Deborah Franklin: Household Accounts
AD: American Philosophical Society
Among the Franklin Papers is a three-page account in Deborah Franklin’s hand headed “July the 1 1765 Laid ought on all a Cashons [occasions] in house keeping and other necesarees.” There follow approximately 130 entries of financial transactions, although in about a dozen instances she seems to have failed to put down the amounts paid out. After the heading any semblance of dating appears only three times: at about the half-way point is written the word “Auguste”; about twenty entries later appears “March the 20 1766”; and eleven entries from the end is “Ocktober 1.”
Most of the expenditures recorded are for food: “markiting,” “a Nuckel of vele,” “to the Bucher womans a Counte,” “3 lb of Chocklet,” “for chickins and Eges,” etc. Other entries were for clothing or sewing materials: “a pair of shues for my selef,” “Stays for Salley,” “thred to knite and 2 ounse to sow.” Some were for household service or supplies: “the washer woman,” “hard sope,” “Carpit at the vandue,” “for Brase nailes.” A few represented charity: “to poor man loste a leg,” “to poor woman” (he got £1 2s., she got 2s.). The expenses involved in finishing the new house included payment of £50 to Samuel Rhoads, and three payments totaling £45 to “Mr. Clifton” for “Joyners worke.”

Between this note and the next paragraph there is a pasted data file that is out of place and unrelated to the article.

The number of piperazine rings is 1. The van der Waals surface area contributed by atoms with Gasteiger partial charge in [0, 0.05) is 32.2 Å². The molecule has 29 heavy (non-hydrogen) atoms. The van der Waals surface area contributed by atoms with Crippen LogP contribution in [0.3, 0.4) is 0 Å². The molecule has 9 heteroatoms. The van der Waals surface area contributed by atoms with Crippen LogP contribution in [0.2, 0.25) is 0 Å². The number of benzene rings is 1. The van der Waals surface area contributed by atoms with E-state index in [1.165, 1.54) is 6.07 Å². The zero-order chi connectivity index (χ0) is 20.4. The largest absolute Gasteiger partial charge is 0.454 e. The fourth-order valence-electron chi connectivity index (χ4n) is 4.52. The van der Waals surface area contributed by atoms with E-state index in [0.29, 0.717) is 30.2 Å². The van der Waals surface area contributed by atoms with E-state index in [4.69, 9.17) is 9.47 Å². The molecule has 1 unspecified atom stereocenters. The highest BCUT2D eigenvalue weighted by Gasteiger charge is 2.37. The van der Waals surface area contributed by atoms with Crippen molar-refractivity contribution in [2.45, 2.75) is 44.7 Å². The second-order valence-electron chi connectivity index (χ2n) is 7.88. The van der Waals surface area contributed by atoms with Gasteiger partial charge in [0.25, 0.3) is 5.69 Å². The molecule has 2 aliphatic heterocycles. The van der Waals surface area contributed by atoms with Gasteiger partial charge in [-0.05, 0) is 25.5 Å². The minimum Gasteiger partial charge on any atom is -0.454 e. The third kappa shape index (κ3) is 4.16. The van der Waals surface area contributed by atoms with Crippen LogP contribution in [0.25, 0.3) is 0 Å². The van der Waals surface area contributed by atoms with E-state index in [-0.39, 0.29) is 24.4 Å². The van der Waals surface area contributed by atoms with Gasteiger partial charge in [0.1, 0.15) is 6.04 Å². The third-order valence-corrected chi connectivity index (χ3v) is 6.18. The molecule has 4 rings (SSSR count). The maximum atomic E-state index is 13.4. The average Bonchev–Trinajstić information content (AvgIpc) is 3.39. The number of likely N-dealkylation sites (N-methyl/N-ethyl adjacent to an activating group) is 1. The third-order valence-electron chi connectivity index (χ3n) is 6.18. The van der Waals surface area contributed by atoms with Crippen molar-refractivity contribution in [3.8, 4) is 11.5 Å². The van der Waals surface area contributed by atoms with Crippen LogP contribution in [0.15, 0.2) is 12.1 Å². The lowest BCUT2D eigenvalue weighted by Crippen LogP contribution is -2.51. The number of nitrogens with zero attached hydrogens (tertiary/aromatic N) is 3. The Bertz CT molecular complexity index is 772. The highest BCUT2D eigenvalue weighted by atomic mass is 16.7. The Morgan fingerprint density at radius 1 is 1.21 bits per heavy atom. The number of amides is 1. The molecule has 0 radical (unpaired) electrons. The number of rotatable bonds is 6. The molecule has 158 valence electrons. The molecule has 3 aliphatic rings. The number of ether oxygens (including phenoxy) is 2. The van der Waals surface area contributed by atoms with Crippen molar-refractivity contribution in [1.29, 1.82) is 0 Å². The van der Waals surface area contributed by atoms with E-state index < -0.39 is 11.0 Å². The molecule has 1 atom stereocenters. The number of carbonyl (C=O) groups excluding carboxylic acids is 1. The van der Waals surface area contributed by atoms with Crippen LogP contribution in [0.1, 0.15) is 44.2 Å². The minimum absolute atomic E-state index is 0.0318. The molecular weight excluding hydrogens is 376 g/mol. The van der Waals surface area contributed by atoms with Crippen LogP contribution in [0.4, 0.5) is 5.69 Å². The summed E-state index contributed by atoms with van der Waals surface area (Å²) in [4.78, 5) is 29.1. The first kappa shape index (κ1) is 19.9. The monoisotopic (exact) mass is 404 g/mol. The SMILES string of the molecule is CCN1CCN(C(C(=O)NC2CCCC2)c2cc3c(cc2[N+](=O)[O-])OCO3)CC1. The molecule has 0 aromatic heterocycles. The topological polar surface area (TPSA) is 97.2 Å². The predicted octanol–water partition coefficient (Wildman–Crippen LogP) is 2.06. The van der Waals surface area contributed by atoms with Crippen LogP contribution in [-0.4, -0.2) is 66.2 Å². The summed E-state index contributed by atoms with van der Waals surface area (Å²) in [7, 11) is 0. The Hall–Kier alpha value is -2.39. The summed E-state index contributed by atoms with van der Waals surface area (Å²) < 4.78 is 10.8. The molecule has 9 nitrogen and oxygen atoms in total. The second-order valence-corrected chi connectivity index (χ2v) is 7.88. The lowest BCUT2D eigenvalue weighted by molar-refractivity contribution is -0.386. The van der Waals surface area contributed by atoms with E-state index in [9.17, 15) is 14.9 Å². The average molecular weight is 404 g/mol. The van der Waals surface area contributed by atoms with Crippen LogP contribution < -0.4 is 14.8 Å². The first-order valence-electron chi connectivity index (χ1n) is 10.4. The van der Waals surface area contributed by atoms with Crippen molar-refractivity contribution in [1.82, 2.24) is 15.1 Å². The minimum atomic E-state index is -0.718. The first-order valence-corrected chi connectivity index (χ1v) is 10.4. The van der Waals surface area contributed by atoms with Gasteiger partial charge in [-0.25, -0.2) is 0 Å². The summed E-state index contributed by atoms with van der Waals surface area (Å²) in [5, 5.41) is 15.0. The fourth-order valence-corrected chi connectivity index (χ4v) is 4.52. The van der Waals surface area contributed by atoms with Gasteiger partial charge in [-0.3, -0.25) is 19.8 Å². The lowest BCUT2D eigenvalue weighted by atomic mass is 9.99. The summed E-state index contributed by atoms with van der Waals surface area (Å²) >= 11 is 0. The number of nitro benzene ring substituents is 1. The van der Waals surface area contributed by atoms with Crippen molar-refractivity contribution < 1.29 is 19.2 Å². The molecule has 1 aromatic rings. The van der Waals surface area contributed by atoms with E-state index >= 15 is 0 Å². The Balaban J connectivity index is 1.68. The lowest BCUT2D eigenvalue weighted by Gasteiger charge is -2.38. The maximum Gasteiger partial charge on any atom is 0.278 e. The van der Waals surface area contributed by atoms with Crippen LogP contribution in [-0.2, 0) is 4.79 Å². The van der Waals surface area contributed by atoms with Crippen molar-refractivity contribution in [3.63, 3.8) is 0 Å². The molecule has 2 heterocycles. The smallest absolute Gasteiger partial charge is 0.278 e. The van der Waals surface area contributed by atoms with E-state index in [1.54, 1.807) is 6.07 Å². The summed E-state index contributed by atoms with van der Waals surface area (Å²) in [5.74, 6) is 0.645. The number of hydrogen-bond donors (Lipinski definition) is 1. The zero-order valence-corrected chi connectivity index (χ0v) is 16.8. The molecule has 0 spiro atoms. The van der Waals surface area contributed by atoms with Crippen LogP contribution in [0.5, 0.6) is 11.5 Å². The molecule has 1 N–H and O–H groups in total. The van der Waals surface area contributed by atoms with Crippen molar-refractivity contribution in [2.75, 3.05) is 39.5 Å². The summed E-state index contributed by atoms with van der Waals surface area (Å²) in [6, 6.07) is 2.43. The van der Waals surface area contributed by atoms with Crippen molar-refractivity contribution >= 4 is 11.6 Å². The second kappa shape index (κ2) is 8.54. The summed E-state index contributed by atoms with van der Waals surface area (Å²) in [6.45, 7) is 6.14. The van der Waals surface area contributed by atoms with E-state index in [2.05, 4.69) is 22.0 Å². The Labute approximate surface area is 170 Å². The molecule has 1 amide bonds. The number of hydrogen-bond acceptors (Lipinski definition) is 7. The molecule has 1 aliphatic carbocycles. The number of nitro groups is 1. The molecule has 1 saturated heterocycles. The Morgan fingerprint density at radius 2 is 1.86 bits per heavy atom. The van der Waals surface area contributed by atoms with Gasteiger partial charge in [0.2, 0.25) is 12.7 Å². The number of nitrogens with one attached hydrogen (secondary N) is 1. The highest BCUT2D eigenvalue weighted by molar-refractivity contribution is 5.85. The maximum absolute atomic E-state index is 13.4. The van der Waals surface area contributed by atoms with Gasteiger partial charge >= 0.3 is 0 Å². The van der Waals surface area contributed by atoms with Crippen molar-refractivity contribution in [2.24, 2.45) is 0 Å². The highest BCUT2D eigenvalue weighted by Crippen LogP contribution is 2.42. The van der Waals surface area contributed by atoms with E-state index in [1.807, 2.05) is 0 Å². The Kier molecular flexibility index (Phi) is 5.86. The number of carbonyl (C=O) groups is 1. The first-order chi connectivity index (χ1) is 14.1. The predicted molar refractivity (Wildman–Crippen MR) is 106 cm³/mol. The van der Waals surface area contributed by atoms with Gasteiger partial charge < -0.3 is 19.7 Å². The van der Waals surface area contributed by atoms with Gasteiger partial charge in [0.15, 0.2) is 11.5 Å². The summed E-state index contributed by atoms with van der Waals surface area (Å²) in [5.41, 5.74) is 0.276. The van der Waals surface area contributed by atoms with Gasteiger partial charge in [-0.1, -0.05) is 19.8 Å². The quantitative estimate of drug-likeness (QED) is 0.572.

The omission of figures in some entries and the irregularity of the lines make it impossible to state in every instance just how much Deborah paid out. It is clear that she believed the keeping of financial records to be a part of a housewife’s duties, but it is equally clear that it was a duty for which she had little relish and that she performed it with even less regularity and practical utility.